Beignets from Jerrelle Guy's Black Girl Baking -- here's a traditional and vegan version of a New Orleans classic.
- 8 okra pods
- 2 tbsp (30 ml) olive oil, plus more for drizzling
- 1 shallot, diced
- ½ tsp crushed red pepper flakes
- Salt and pepper, to taste
- 1 (8-oz [228-g]) package cream cheese, softened
- 1⁄3 cup (80 g) plain nonfat Greek yogurt
- 2 tbsp (28 g) mayonnaise (optional)
- 1 tsp mild hot sauce
- ¾ cup (90 g) shredded smoked Gouda, divided
- ½ cup (60 g) shredded mozzarella
- Paprika, for sprinkling
Preheat the oven to 400°F (200°C or gas mark 6) and have two 8-ounce (228-g) ramekins or one 16-ounce (455-g) ramekin nearby.
Trim the tops off the okra and slice them in half lengthwise and then again in half widthwise. Set them aside.
In a medium sauté pan over medium-high heat, heat the olive oil. Add the diced shallot, cooking until it softens a bit, about 3 minutes, stirring often. Add the crushed red pepper flakes, the quartered okra and salt and pepper to taste. Cook, stirring often, for another 3 to 4 minutes, or until the okra begins to soften slightly. Remove from the heat and set aside.
In a large bowl, combine the cream cheese, yogurt, mayonnaise (if using), hot sauce, ½ cup (60 g) of the smoked Gouda, mozzarella and more salt and pepper to taste. Fold in the cooked okra and shallots, and then transfer the mixture to the ramekins.
Sprinkle the tops with the remaining ¼ cup (30 g) of Gouda and paprika and bake for 10 to 12 minutes, or until the cheese melts and the top gets a little crusty. Makes 2 cups.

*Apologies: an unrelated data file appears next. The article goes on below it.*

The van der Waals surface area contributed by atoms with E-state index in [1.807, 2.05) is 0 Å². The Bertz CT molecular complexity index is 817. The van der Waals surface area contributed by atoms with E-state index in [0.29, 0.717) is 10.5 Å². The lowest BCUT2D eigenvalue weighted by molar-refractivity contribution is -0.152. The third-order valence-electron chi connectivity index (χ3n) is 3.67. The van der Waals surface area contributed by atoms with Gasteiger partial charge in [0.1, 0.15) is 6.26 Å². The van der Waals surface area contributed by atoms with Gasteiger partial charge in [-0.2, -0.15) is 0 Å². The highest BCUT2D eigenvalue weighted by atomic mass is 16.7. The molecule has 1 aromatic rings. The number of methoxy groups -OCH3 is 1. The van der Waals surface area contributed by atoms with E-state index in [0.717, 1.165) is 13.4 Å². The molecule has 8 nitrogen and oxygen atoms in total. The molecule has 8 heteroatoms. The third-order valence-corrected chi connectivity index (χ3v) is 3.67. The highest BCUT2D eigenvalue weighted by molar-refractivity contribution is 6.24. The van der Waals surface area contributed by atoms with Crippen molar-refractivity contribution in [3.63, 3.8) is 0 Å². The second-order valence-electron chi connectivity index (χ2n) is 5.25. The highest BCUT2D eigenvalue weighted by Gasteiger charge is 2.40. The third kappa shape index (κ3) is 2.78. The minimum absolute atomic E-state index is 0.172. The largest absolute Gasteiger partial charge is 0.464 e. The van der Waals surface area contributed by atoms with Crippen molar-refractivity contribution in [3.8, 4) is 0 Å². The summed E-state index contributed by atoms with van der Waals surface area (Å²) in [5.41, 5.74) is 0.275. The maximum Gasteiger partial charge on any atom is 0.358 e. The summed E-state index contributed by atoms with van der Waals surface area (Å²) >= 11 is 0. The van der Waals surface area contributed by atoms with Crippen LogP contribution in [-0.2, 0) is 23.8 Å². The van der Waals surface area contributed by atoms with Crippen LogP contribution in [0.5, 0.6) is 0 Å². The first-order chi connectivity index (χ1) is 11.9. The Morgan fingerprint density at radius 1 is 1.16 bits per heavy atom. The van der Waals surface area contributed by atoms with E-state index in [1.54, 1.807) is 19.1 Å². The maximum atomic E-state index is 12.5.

Serve warm with your favorite chips. I like blue tortilla chips.
About this recipe
"I remember summertime days in Alabama, being little, watching Big Ma sit at a round, low-rise, wooden table with her sister, the both of them talking mess while they prepped a bowl of okra for frying. She’d cut the tops off the raw okra by just holding one in her hands, pressing her thumb against the top and cutting up against her thumb with a paring knife, as if her thumb were a cutting board. I’d think about how thick her skin must’ve been for it to be able to come up against the edge of a blade without getting sliced open. Then I’d watch her as she’d bread and fry her okra to mask the sliminess from the starch inside. I’ve found that pairing it with something equally as gooey, like melted cheese, makes the texture just as easy to swallow." --Jerrelle Guy
Reprinted with permission from Black Girl Baking by Jerrelle Guy, Page Street Publishing Co. 2018. Photo credit: Jerrelle Guy.